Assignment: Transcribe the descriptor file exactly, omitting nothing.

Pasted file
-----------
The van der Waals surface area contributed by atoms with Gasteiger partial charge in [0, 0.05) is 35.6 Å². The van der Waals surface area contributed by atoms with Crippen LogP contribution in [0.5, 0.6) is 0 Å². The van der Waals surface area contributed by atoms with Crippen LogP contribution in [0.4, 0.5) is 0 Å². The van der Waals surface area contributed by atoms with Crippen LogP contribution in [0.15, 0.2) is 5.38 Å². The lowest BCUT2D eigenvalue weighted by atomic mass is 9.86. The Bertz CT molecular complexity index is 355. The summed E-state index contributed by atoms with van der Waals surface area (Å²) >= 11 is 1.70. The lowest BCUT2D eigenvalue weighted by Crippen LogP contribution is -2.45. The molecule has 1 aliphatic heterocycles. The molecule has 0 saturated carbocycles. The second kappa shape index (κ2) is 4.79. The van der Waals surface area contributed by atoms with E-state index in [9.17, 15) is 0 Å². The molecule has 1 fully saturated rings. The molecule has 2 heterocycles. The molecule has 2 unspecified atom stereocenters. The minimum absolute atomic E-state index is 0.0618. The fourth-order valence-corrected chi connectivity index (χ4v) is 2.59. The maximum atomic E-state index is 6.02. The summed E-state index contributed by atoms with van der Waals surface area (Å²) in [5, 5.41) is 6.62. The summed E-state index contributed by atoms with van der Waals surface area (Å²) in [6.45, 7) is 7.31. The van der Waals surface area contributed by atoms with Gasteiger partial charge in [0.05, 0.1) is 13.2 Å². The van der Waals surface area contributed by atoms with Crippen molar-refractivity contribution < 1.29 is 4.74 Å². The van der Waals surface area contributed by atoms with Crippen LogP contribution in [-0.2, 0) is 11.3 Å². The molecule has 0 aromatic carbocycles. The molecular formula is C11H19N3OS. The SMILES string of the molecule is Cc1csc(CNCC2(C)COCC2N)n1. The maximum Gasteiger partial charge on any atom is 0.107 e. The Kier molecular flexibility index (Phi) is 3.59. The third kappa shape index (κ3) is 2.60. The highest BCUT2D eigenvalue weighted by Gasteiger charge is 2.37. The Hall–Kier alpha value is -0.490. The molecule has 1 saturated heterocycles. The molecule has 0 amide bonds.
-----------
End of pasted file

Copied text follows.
The van der Waals surface area contributed by atoms with Gasteiger partial charge in [0, 0.05) is 35.6 Å². The van der Waals surface area contributed by atoms with Crippen LogP contribution in [0.5, 0.6) is 0 Å². The van der Waals surface area contributed by atoms with Crippen LogP contribution in [0.4, 0.5) is 0 Å². The van der Waals surface area contributed by atoms with Crippen LogP contribution in [0.15, 0.2) is 5.38 Å². The lowest BCUT2D eigenvalue weighted by atomic mass is 9.86. The Bertz CT molecular complexity index is 355. The summed E-state index contributed by atoms with van der Waals surface area (Å²) >= 11 is 1.70. The lowest BCUT2D eigenvalue weighted by Crippen LogP contribution is -2.45. The molecule has 1 aliphatic heterocycles. The molecule has 0 saturated carbocycles. The second kappa shape index (κ2) is 4.79. The van der Waals surface area contributed by atoms with E-state index in [9.17, 15) is 0 Å². The molecule has 1 fully saturated rings. The molecule has 2 heterocycles. The molecule has 2 unspecified atom stereocenters. The minimum absolute atomic E-state index is 0.0618. The fourth-order valence-corrected chi connectivity index (χ4v) is 2.59. The maximum atomic E-state index is 6.02. The summed E-state index contributed by atoms with van der Waals surface area (Å²) in [5, 5.41) is 6.62. The summed E-state index contributed by atoms with van der Waals surface area (Å²) in [6.45, 7) is 7.31. The van der Waals surface area contributed by atoms with Gasteiger partial charge in [0.05, 0.1) is 13.2 Å². The van der Waals surface area contributed by atoms with Crippen molar-refractivity contribution < 1.29 is 4.74 Å². The van der Waals surface area contributed by atoms with Crippen LogP contribution in [-0.2, 0) is 11.3 Å². The molecule has 0 aromatic carbocycles. The molecular formula is C11H19N3OS. The SMILES string of the molecule is Cc1csc(CNCC2(C)COCC2N)n1. The maximum Gasteiger partial charge on any atom is 0.107 e. The Kier molecular flexibility index (Phi) is 3.59. The third kappa shape index (κ3) is 2.60. The highest BCUT2D eigenvalue weighted by Gasteiger charge is 2.37. The Hall–Kier alpha value is -0.490. The molecule has 1 saturated heterocycles. The molecule has 0 amide bonds.